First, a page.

traxster
    Last edited by Traxster; August 22nd, 2013 at 01:03 AM.

  9. #9
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    Re: Questions about Last Pass

    Quote Originally Posted by Welly Wu View Post
    LastPass is secure if you pay for Premium service for 12 months and you use two-factor authentication especially if you purchase a pair of Yubico Yubikeys ...<snip>... However, KeePassX and KeePass 2 are free, libre, open source and they are well trusted and used worldwide. They are also free of charge to use with plenty of documentation, plug-ins, extensions, and other resources for KeePass 2.
    Thanks Welly Wu, those are the bits that sometimes get left out in users' discussions about these.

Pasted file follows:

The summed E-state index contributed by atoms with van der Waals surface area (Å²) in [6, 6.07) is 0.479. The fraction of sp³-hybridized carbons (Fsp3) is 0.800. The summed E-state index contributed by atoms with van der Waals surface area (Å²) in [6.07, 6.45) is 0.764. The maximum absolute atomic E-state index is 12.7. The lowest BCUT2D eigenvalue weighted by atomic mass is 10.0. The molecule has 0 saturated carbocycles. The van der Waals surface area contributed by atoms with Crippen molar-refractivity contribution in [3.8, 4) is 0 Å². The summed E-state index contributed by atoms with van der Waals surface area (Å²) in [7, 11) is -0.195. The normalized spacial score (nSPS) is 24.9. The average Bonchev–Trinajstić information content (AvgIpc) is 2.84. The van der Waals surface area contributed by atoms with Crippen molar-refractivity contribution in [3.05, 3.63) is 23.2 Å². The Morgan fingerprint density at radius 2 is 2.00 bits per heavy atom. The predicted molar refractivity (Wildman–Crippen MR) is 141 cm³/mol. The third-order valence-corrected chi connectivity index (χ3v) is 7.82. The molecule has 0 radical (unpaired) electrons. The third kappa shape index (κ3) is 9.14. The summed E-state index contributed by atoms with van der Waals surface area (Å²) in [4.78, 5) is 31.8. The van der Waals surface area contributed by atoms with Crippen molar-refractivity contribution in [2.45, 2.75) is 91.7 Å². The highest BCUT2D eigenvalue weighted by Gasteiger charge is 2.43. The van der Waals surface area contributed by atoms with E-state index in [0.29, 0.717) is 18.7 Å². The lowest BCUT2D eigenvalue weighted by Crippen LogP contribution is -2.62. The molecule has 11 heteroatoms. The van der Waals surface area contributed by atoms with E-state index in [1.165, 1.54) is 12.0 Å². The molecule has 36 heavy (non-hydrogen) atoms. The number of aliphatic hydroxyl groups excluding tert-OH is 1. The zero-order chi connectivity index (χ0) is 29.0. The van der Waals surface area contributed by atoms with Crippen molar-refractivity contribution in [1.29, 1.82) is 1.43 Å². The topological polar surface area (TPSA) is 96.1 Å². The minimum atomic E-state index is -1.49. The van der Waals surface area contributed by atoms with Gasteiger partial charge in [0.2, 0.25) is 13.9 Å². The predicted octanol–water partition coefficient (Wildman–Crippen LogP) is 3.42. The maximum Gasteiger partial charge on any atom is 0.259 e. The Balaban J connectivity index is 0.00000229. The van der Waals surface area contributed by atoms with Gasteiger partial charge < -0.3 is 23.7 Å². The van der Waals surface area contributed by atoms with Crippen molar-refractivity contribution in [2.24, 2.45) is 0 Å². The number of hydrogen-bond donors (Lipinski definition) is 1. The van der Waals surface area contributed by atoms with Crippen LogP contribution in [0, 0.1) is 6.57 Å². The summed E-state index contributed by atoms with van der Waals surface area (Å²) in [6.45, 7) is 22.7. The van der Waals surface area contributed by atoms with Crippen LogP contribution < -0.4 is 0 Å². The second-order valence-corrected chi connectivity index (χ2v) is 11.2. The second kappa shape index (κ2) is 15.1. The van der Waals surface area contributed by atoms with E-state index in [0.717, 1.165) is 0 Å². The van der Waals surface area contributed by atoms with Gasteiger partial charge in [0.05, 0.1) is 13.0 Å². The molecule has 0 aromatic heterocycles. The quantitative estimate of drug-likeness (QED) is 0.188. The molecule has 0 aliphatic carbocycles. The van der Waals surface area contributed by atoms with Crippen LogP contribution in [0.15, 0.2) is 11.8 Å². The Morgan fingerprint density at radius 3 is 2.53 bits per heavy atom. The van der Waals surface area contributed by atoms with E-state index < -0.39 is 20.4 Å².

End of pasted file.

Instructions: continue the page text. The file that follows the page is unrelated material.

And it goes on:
"Everybody is ignorant, only on different subjects." Will Rogers

  10. #10
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    Re: Questions about Last Pass

    I'd rather go through the installation and set up once to get KeePassX or KeePass 2 and KeeFox or ChromeIPass rather than rely on LastPass or some other third-party company for my credentials and security. It's not terribly difficult to do and it only needs to be done once. If I can figure it out, then anyone can and I don't consider myself to be a special GNU/Linux user.

    You got to understand that without coming clean about serious security breaches, it's hard to trust a third-party vendor for something as important as your credentials and secure notes. LastPass failed to inform their users about their past security breaches and they hardly published anything about it. It's all secret and without that crucial information, you can't verify their claims that the problems are solved. LastPass users are blindly trusting the company to keep their word and their customer's confidential data protected.